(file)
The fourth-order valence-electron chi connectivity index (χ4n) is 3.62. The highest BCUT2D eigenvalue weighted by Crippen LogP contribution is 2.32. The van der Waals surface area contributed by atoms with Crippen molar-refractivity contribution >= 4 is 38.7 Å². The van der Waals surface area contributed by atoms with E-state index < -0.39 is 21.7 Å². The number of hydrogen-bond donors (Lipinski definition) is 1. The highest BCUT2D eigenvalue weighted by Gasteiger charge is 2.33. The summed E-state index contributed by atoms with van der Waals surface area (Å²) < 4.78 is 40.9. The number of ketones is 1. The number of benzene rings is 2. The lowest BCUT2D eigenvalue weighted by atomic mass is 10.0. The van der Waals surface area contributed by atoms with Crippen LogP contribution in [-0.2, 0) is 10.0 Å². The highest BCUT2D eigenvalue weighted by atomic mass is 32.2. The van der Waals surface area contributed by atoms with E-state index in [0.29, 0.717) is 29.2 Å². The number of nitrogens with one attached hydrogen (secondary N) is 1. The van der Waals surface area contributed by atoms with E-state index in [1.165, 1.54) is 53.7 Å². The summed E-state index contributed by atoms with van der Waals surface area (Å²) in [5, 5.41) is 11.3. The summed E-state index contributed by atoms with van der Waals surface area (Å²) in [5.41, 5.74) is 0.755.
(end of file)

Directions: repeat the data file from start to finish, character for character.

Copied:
The fourth-order valence-electron chi connectivity index (χ4n) is 3.62. The highest BCUT2D eigenvalue weighted by Crippen LogP contribution is 2.32. The van der Waals surface area contributed by atoms with Crippen molar-refractivity contribution >= 4 is 38.7 Å². The van der Waals surface area contributed by atoms with E-state index < -0.39 is 21.7 Å². The number of hydrogen-bond donors (Lipinski definition) is 1. The highest BCUT2D eigenvalue weighted by Gasteiger charge is 2.33. The summed E-state index contributed by atoms with van der Waals surface area (Å²) < 4.78 is 40.9. The number of ketones is 1. The number of benzene rings is 2. The lowest BCUT2D eigenvalue weighted by atomic mass is 10.0. The van der Waals surface area contributed by atoms with Crippen LogP contribution in [-0.2, 0) is 10.0 Å². The highest BCUT2D eigenvalue weighted by atomic mass is 32.2. The van der Waals surface area contributed by atoms with E-state index in [0.29, 0.717) is 29.2 Å². The number of nitrogens with one attached hydrogen (secondary N) is 1. The van der Waals surface area contributed by atoms with E-state index in [1.165, 1.54) is 53.7 Å². The summed E-state index contributed by atoms with van der Waals surface area (Å²) in [5, 5.41) is 11.3. The summed E-state index contributed by atoms with van der Waals surface area (Å²) in [5.41, 5.74) is 0.755.